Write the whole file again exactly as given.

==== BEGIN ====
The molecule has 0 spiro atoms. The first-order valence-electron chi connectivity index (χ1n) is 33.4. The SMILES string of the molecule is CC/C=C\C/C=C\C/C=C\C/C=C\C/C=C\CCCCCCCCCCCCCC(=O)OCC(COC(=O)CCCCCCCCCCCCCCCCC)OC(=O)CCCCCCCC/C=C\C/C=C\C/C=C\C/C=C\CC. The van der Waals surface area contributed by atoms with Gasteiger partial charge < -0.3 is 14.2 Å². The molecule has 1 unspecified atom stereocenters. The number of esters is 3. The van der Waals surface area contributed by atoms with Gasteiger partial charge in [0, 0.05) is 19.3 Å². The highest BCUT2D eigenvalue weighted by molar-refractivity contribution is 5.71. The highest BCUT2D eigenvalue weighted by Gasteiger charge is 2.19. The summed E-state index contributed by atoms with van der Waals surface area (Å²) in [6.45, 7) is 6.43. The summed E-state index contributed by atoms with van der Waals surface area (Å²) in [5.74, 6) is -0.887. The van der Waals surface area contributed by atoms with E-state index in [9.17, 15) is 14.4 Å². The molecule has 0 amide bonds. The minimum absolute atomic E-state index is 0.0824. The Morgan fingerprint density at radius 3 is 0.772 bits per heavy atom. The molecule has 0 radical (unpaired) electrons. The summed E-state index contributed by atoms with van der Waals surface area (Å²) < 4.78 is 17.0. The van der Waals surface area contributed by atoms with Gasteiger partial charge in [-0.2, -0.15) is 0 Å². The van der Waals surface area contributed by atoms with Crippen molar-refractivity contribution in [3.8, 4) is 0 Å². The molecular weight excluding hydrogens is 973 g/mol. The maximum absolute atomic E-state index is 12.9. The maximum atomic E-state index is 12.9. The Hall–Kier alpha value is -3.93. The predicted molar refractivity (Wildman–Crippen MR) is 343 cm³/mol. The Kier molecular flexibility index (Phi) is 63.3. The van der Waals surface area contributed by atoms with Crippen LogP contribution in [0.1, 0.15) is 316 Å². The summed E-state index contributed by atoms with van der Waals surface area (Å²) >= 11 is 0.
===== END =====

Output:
The molecule has 0 spiro atoms. The first-order valence-electron chi connectivity index (χ1n) is 33.4. The SMILES string of the molecule is CC/C=C\C/C=C\C/C=C\C/C=C\C/C=C\CCCCCCCCCCCCCC(=O)OCC(COC(=O)CCCCCCCCCCCCCCCCC)OC(=O)CCCCCCCC/C=C\C/C=C\C/C=C\C/C=C\CC. The van der Waals surface area contributed by atoms with Gasteiger partial charge < -0.3 is 14.2 Å². The molecule has 1 unspecified atom stereocenters. The number of esters is 3. The van der Waals surface area contributed by atoms with Gasteiger partial charge in [0, 0.05) is 19.3 Å². The highest BCUT2D eigenvalue weighted by molar-refractivity contribution is 5.71. The highest BCUT2D eigenvalue weighted by Gasteiger charge is 2.19. The summed E-state index contributed by atoms with van der Waals surface area (Å²) in [6.45, 7) is 6.43. The summed E-state index contributed by atoms with van der Waals surface area (Å²) in [5.74, 6) is -0.887. The van der Waals surface area contributed by atoms with E-state index in [9.17, 15) is 14.4 Å². The molecule has 0 amide bonds. The minimum absolute atomic E-state index is 0.0824. The Morgan fingerprint density at radius 3 is 0.772 bits per heavy atom. The molecule has 0 radical (unpaired) electrons. The summed E-state index contributed by atoms with van der Waals surface area (Å²) < 4.78 is 17.0. The van der Waals surface area contributed by atoms with Gasteiger partial charge in [-0.2, -0.15) is 0 Å². The van der Waals surface area contributed by atoms with Crippen molar-refractivity contribution in [3.8, 4) is 0 Å². The molecular weight excluding hydrogens is 973 g/mol. The maximum absolute atomic E-state index is 12.9. The maximum atomic E-state index is 12.9. The Hall–Kier alpha value is -3.93. The predicted molar refractivity (Wildman–Crippen MR) is 343 cm³/mol. The Kier molecular flexibility index (Phi) is 63.3. The van der Waals surface area contributed by atoms with Crippen LogP contribution in [0.1, 0.15) is 316 Å². The summed E-state index contributed by atoms with van der Waals surface area (Å²) >= 11 is 0.